Companies around the world are shifting towards work from home, during which maintaining productivity is challenging. Ramadan might be the time for spiritual reflection and abstaining from food and water that can take its toll. However, intermittent fasting has been shown to improve brain function and mood while augmenting vigilance and mental clarity if done right.
During Ramadan, both the wake-up and bedtime change significantly leave everyone prone to body aches, headaches, blood pressure and stress problems. Therefore, make sure to get adequate sleep and hold on to the same sleep schedule throughout the month to let your body get accustomed.
Plan your day the night before and organise all the meetings and calls in the morning when your energy levels are high. Also, if possible, follow the routine weeks ahead of the month to enhance your productivity.
It’s essential to change your work timings, especially when working remotely or dealing with other countries where the fast isn’t observed. Be mindful of the time differences and work routine of other that can impact you in achieving deadlines and planning meetings.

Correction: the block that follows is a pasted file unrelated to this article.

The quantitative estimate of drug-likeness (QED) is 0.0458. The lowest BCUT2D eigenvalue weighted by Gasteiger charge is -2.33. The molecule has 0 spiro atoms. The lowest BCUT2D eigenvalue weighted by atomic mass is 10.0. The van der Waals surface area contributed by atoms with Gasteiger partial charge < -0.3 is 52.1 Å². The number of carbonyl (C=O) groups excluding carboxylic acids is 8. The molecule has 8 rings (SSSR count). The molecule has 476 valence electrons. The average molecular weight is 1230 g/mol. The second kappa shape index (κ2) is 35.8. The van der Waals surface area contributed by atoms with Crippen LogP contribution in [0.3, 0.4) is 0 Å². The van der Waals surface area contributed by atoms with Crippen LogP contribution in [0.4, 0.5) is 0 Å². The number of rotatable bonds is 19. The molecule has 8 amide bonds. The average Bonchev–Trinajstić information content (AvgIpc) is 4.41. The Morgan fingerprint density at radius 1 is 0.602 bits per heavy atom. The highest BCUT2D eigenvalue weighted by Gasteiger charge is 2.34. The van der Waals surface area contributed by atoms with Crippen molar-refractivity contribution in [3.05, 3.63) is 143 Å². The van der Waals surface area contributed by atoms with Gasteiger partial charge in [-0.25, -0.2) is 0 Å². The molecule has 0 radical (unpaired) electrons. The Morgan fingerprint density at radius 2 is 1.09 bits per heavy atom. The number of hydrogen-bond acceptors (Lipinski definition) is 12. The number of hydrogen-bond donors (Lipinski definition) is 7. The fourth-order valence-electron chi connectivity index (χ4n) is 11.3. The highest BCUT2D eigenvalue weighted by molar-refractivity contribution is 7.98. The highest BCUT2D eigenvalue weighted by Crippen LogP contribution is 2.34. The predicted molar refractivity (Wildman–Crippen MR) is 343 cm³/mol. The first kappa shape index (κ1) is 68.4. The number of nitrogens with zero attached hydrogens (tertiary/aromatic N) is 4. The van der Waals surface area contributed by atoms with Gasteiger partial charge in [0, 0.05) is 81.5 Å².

Meals that you take are significant and can determine your energy level throughout the day. Engulf low sugar and complex carbohydrates that take longer to digest. Instead of a bowl of cereal, use fresh fruits, oats, potatoes and protein-rich foods as they will stabilise your blood sugar and impede hunger pangs throughout the day. Stay away from processed food while starting every meal with fast-acting carbs like dates.
It’s a dilemma many Muslims face every year on how to fast and exercise. However, research indicates training while fasting has many health benefits and can be an excellent way to shed fat. Working out light exercise when fasting is good as it helps keep the body working and blood circulating.
Almost every one of us is used to coffee in the morning, let alone after 15 hours of fasting. However, it’s better to avoid caffeine entirely during the fasting period as it can increase the possibility of dehydration.